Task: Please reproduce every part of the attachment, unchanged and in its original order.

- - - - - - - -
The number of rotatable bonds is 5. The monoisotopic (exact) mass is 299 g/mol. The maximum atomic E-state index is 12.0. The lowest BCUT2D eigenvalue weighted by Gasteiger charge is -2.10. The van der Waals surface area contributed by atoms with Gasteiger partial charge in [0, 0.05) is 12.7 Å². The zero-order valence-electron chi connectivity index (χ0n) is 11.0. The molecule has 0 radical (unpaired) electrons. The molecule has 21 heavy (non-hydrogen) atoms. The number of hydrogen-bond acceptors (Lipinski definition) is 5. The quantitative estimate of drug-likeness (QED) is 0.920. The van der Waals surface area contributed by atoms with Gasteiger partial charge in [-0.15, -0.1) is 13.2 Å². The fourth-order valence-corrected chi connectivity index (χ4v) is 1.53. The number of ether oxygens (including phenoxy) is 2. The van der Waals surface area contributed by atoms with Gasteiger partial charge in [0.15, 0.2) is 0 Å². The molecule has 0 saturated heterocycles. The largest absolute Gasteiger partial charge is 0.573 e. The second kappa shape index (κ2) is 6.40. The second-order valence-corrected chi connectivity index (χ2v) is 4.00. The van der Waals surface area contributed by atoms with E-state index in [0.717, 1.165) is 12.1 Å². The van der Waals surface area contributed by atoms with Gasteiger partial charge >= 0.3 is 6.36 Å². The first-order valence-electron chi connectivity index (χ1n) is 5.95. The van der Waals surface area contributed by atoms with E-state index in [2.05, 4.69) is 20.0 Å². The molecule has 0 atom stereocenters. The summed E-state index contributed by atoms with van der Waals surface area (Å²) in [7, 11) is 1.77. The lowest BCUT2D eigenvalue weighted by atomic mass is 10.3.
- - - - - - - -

The number of rotatable bonds is 5. The monoisotopic (exact) mass is 299 g/mol. The maximum atomic E-state index is 12.0. The lowest BCUT2D eigenvalue weighted by Gasteiger charge is -2.10. The van der Waals surface area contributed by atoms with Gasteiger partial charge in [0, 0.05) is 12.7 Å². The zero-order valence-electron chi connectivity index (χ0n) is 11.0. The molecule has 0 radical (unpaired) electrons. The molecule has 21 heavy (non-hydrogen) atoms. The number of hydrogen-bond acceptors (Lipinski definition) is 5. The quantitative estimate of drug-likeness (QED) is 0.920. The van der Waals surface area contributed by atoms with Gasteiger partial charge in [-0.15, -0.1) is 13.2 Å². The fourth-order valence-corrected chi connectivity index (χ4v) is 1.53. The number of ether oxygens (including phenoxy) is 2. The van der Waals surface area contributed by atoms with Gasteiger partial charge in [0.15, 0.2) is 0 Å². The molecule has 0 saturated heterocycles. The largest absolute Gasteiger partial charge is 0.573 e. The second kappa shape index (κ2) is 6.40. The second-order valence-corrected chi connectivity index (χ2v) is 4.00. The van der Waals surface area contributed by atoms with E-state index in [0.717, 1.165) is 12.1 Å². The van der Waals surface area contributed by atoms with Gasteiger partial charge >= 0.3 is 6.36 Å². The first-order valence-electron chi connectivity index (χ1n) is 5.95. The van der Waals surface area contributed by atoms with E-state index in [2.05, 4.69) is 20.0 Å². The molecule has 0 atom stereocenters. The summed E-state index contributed by atoms with van der Waals surface area (Å²) in [7, 11) is 1.77. The lowest BCUT2D eigenvalue weighted by atomic mass is 10.3.